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Water Polo Canada fostered toxic culture for more than a decade, lawsuit says

Water Polo Water Polo - The Canadian Press

Four former members of Canada’s national water polo team program have filed a $5.5 million lawsuit against the federation, alleging its top executives, coaches, and support staff fostered a toxic culture for more than a decade.

  According to the lawsuit, athletes were sexually harassed, encouraged to make sexual, racist, and homophobic jokes, threatened by one coach who told them that they would be shot or beaten with a baseball bat if they performed poorly, criticized and mocked for their physical appearance, and warned repeatedly to honour the organization’s “circle of trust.”

A 38-page statement of claim was filed in Ontario Superior Court on April 29 and served today on Water Polo Canada. The plaintiffs, Sophie Baron La Salle, Katrina Monton, Stephanie Valin, and an athlete referred to in court documents as “A.A.”, were members of the women’s junior and senior national teams between 2004 and 2016.

The plaintiffs have asked for $1 million for general and aggravated damages for breach of fiduciary duty, breach of contract and vicarious liability for physical, psychological, and emotional abuse, and sexual harassment. They have also requested $4 million for past and future economic loss, special damages, including the cost of past and future care, and $500,000 in punitive damages.

Water Polo Canada, based in Ottawa, is a not for profit that receives federal government funding. In 2021-22, WPC received $2.2 million from Sport Canada while its carded athletes received $684,130, according to government records.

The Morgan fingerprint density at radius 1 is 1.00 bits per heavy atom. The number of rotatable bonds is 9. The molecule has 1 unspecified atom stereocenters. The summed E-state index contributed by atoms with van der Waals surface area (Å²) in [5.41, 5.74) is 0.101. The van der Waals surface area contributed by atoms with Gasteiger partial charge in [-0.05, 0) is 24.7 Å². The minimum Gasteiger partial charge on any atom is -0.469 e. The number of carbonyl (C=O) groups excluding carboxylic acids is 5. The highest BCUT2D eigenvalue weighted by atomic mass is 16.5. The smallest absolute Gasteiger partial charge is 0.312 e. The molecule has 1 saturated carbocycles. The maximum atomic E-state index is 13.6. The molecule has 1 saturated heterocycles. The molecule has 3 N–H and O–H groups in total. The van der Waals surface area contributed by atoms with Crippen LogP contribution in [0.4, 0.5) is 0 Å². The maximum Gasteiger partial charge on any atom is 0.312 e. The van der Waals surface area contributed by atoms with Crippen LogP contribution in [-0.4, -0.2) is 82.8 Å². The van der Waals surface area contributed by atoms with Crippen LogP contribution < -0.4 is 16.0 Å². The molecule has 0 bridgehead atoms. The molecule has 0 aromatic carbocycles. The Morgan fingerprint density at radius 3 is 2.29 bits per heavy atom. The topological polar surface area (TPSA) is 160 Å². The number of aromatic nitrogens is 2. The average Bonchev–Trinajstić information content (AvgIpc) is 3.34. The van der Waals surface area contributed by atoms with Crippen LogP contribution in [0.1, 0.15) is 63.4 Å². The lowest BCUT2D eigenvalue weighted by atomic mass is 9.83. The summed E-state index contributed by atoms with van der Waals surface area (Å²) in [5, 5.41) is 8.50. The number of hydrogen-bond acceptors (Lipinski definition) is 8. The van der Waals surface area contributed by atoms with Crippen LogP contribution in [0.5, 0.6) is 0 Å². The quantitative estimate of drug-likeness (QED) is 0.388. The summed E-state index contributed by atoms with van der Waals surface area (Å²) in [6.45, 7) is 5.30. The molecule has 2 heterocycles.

The plaintiffs say that the actions of federation staff – some of whom they say participated in alleged abuse with others choosing to ignore it – have caused them to suffer emotional, physical, and psychological harm, anxiety and depression, personal shame and self-blame, suicidal ideation, PTSD, difficulties with memory, panic attacks, alcohol abuse, and profound issues with trust.

The allegations have not been tested in court and Water Polo Canada has not filed a statement of defence.

The former national team members are the latest in a string of Canadian athletes to come forward with allegations of rampant misconduct within their federation. Gymnastics Canada, Alpine Canada, Rowing Canada, Canada Soccer, and Hockey Canada all have navigated crises over the past several years amid allegations of misconduct.

While they are not listed as defendants in the claim, the lawsuit makes a series of allegations against national team coaches and staff, including Baher El Sakkary, who coached the women’s junior national team from 2004-05; Daniel Berthelette, who was a technical advisor and assistant coach with the senior women’s national team from 2007-11; Pat Oaten, who was the senior women’s national team coach from 2002 until 2012; and Guy Baker, who coached the senior women’s national team from 2012-14.